California gubernatorial candidates Jerry Brown and Meg Whitman held their first televised debate yesterday evening. Although it was covered by 130 journalists serving media outlets as far away as Germany and China, it didn’t really matter much. Not, at least, in terms of the state’s economic meltdown and budget crisis. California’s real problems run deeper than either candidate wants to admit.
It’s no secret that Proposition 13, which slashed property taxes 30 years ago, has put the state and its leaders in an ever-tightening fiscal straightjacket. This didn’t make much difference in the ’90s and ’00s when the tech and housing booms fueled growth. But now that the party’s over, lawmakers have found that their hands are tied. For one thing, polls show that most voters staunchly oppose tax increases. And regardless, state laws that mandate a two-thirds majority to pass both a budget and tax increases make it essentially impossible to raise new revenue.
One response to the predicament would be to cut services, as a set of budget reform initiatives on the ballot in May, 2009, would have done. But they were trounced at the polls. Surveys showed that the same voters who didn’t want tax increases also didn’t want cuts to parks, education, health care, or just about everything else that the state provides. The problem, as former Republican Finance Director Cliff Allenby put it, is that “Californians want high levels of services for their middle levels of taxes.”
So what should Republican Whitman and Democrat Brown do? A start would be to chide voters for their unreasonable expectations. (Of course, I know that’s not the best way to win a political campaign). To his credit, Brown, who served as California’s governor from 1975 to 1983, at least showed a flash of courage when he refused to tell the debate audience, students at UC Davis, that he would roll back the funding cuts to higher education. “Not my first year, not with a $19 billion deficit,” he said. “We have to get real here.” (Whitman, a former CEO of eBay, talked up a lame plan to cut $1 billion from welfare and put it in higher ed instead of towards the shortfall).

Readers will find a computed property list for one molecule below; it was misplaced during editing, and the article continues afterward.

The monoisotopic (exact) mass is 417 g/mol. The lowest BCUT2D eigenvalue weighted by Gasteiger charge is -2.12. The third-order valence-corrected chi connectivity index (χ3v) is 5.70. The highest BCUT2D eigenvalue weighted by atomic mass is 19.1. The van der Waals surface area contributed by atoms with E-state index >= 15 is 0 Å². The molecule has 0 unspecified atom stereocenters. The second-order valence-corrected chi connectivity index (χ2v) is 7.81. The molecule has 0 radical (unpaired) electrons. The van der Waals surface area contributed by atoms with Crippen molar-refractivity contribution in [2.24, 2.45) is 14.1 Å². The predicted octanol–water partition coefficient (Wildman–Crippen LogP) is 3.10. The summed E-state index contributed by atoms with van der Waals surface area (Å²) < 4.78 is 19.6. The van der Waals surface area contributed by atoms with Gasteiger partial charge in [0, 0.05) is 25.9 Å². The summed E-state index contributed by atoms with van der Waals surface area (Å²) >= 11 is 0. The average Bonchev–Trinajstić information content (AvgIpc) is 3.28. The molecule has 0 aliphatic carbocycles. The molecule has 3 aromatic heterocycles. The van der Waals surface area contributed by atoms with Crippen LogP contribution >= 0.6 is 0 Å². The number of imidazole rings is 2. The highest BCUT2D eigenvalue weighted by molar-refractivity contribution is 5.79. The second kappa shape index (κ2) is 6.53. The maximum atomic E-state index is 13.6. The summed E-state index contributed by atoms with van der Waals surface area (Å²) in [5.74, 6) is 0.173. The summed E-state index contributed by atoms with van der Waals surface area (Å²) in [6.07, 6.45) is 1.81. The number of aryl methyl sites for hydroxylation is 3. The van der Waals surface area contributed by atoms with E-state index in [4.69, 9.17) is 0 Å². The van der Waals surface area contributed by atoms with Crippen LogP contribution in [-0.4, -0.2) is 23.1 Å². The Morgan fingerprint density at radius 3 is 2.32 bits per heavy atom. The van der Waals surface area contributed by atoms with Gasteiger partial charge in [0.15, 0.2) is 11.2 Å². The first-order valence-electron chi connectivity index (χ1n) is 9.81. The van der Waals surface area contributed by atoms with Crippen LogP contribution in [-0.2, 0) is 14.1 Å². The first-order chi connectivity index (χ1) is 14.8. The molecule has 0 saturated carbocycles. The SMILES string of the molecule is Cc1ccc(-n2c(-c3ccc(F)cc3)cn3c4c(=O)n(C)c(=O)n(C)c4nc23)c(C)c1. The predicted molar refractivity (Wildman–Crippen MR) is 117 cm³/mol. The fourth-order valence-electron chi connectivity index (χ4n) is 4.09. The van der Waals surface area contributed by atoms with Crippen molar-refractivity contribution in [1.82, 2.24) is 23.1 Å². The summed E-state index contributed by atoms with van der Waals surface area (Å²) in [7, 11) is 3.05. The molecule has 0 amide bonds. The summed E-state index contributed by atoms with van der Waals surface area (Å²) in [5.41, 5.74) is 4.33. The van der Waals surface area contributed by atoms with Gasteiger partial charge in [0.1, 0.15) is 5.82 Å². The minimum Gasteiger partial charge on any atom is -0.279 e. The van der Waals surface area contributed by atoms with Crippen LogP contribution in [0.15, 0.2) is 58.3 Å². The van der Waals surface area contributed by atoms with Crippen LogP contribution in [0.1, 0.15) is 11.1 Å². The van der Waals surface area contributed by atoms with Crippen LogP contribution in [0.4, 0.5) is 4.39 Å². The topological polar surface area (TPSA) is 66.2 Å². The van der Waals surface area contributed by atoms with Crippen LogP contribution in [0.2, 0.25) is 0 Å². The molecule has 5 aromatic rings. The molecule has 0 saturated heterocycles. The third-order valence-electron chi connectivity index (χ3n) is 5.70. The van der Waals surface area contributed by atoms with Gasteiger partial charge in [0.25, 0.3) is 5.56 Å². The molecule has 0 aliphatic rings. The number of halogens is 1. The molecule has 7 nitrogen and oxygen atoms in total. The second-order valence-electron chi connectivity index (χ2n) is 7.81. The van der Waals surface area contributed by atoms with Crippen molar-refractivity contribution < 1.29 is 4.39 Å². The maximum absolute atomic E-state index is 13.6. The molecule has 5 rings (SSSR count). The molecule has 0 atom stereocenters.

But Brown also made it seem like raising new revenue would be almost as simple as forcing the rich pay their fair share. A more progressive income tax would certainly help matters more than Whitman’s billions in proposed tax cuts, but even if two-thirds of voters approved it, California would still be a mess. The state’s revenue system has already evolved “from one with several legs to utter dependence on personal income taxes, nearly all of which were paid by those in upper income brackets,” writes Sacramento Bee columnist Dan Walters in Remaking California: Reclaiming the Public Good. This “has left the state vulnerable to even mild economic swings because those high-income taxpayers largely derived their taxable incomes from volatile stocks and other capital markets.” Lenny Goldberg, director of the California Tax Reform Association, suggests instead that California reform its commercial property tax code, which favors entrenched interests and stifles innovation.
The best solution to California’s woes might be the most drastic: Scrapping the entire state constitution and writing a new one from scratch, as a bipartisan coalition of reformers, Repair California, tried to do earlier this year before the effort fizzled. “Political analysts say the proponents have had a tough time keeping voters focussed on their complicated prescriptions for California’s ills,” the LA Times explained. Maybe that’s where Brown and Whitman should speak up. It would have been nice, at least, to hear them weigh in on Proposition 25, which would eliminate the two-thirds requirement to pass a budget. Sure, it’s by far California’s most boring ballot measure this year. But it’s also its most important. And there, also, is the problem.